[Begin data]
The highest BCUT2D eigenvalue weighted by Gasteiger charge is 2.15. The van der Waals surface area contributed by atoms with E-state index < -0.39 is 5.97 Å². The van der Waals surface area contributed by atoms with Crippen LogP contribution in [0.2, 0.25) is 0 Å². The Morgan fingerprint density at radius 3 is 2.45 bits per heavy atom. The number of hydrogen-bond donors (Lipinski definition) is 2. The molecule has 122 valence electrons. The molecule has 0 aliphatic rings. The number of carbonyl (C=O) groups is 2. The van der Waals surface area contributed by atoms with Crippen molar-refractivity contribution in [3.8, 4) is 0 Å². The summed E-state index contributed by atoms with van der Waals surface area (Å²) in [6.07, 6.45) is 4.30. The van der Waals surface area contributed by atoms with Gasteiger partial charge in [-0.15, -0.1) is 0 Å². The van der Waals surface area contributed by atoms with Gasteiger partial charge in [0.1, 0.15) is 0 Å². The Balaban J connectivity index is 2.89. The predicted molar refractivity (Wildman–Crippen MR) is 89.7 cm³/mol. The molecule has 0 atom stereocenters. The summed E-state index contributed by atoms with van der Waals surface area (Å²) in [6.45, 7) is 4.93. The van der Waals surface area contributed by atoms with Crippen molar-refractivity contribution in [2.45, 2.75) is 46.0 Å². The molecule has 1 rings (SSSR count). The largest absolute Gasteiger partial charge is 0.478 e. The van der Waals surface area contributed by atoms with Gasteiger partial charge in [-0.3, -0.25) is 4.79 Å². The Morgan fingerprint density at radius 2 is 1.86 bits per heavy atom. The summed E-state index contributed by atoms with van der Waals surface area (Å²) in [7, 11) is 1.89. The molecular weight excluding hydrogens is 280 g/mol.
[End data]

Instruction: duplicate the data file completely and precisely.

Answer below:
The highest BCUT2D eigenvalue weighted by Gasteiger charge is 2.15. The van der Waals surface area contributed by atoms with E-state index < -0.39 is 5.97 Å². The van der Waals surface area contributed by atoms with Crippen LogP contribution in [0.2, 0.25) is 0 Å². The Morgan fingerprint density at radius 3 is 2.45 bits per heavy atom. The number of hydrogen-bond donors (Lipinski definition) is 2. The molecule has 122 valence electrons. The molecule has 0 aliphatic rings. The number of carbonyl (C=O) groups is 2. The van der Waals surface area contributed by atoms with Crippen molar-refractivity contribution in [3.8, 4) is 0 Å². The summed E-state index contributed by atoms with van der Waals surface area (Å²) in [6.07, 6.45) is 4.30. The van der Waals surface area contributed by atoms with Gasteiger partial charge in [-0.15, -0.1) is 0 Å². The van der Waals surface area contributed by atoms with Gasteiger partial charge in [0.1, 0.15) is 0 Å². The Balaban J connectivity index is 2.89. The predicted molar refractivity (Wildman–Crippen MR) is 89.7 cm³/mol. The molecule has 0 atom stereocenters. The summed E-state index contributed by atoms with van der Waals surface area (Å²) in [6.45, 7) is 4.93. The van der Waals surface area contributed by atoms with Crippen molar-refractivity contribution in [2.45, 2.75) is 46.0 Å². The molecule has 1 rings (SSSR count). The largest absolute Gasteiger partial charge is 0.478 e. The van der Waals surface area contributed by atoms with Gasteiger partial charge in [-0.3, -0.25) is 4.79 Å². The Morgan fingerprint density at radius 2 is 1.86 bits per heavy atom. The summed E-state index contributed by atoms with van der Waals surface area (Å²) in [7, 11) is 1.89. The molecular weight excluding hydrogens is 280 g/mol.